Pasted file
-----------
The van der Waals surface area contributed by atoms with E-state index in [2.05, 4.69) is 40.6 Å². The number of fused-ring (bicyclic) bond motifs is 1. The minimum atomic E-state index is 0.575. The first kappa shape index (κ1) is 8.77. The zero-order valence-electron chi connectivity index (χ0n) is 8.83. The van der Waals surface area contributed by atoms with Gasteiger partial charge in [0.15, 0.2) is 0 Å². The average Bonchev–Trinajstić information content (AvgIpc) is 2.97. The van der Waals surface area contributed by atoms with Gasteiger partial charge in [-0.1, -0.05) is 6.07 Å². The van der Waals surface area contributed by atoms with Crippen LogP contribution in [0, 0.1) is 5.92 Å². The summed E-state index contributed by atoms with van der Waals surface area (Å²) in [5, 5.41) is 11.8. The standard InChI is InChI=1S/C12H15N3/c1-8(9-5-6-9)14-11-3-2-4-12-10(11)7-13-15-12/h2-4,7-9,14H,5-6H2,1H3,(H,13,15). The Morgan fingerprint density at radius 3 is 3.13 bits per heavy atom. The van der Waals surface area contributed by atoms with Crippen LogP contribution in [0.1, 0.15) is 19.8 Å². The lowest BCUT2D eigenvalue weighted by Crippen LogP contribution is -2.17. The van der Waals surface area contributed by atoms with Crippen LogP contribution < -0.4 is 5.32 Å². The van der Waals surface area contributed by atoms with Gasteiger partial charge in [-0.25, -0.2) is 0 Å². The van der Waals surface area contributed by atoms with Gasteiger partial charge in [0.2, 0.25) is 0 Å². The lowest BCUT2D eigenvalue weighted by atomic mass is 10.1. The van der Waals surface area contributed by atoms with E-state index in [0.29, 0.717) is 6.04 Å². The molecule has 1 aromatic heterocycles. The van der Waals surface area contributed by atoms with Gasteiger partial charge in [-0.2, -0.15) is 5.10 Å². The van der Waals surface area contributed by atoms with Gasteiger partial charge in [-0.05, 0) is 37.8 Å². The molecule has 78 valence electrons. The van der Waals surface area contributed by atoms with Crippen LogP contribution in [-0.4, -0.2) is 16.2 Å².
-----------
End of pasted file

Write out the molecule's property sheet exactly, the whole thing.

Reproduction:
The van der Waals surface area contributed by atoms with E-state index in [2.05, 4.69) is 40.6 Å². The number of fused-ring (bicyclic) bond motifs is 1. The minimum atomic E-state index is 0.575. The first kappa shape index (κ1) is 8.77. The zero-order valence-electron chi connectivity index (χ0n) is 8.83. The van der Waals surface area contributed by atoms with Gasteiger partial charge in [0.15, 0.2) is 0 Å². The average Bonchev–Trinajstić information content (AvgIpc) is 2.97. The van der Waals surface area contributed by atoms with Gasteiger partial charge in [-0.1, -0.05) is 6.07 Å². The van der Waals surface area contributed by atoms with Crippen LogP contribution in [0, 0.1) is 5.92 Å². The summed E-state index contributed by atoms with van der Waals surface area (Å²) in [5, 5.41) is 11.8. The standard InChI is InChI=1S/C12H15N3/c1-8(9-5-6-9)14-11-3-2-4-12-10(11)7-13-15-12/h2-4,7-9,14H,5-6H2,1H3,(H,13,15). The Morgan fingerprint density at radius 3 is 3.13 bits per heavy atom. The van der Waals surface area contributed by atoms with Crippen LogP contribution in [0.1, 0.15) is 19.8 Å². The lowest BCUT2D eigenvalue weighted by Crippen LogP contribution is -2.17. The van der Waals surface area contributed by atoms with Crippen LogP contribution < -0.4 is 5.32 Å². The van der Waals surface area contributed by atoms with Gasteiger partial charge in [-0.25, -0.2) is 0 Å². The van der Waals surface area contributed by atoms with Gasteiger partial charge in [0.2, 0.25) is 0 Å². The lowest BCUT2D eigenvalue weighted by atomic mass is 10.1. The van der Waals surface area contributed by atoms with E-state index in [0.29, 0.717) is 6.04 Å². The molecule has 1 aromatic heterocycles. The van der Waals surface area contributed by atoms with Gasteiger partial charge in [-0.2, -0.15) is 5.10 Å². The van der Waals surface area contributed by atoms with Gasteiger partial charge in [-0.05, 0) is 37.8 Å². The molecule has 78 valence electrons. The van der Waals surface area contributed by atoms with Crippen LogP contribution in [-0.4, -0.2) is 16.2 Å².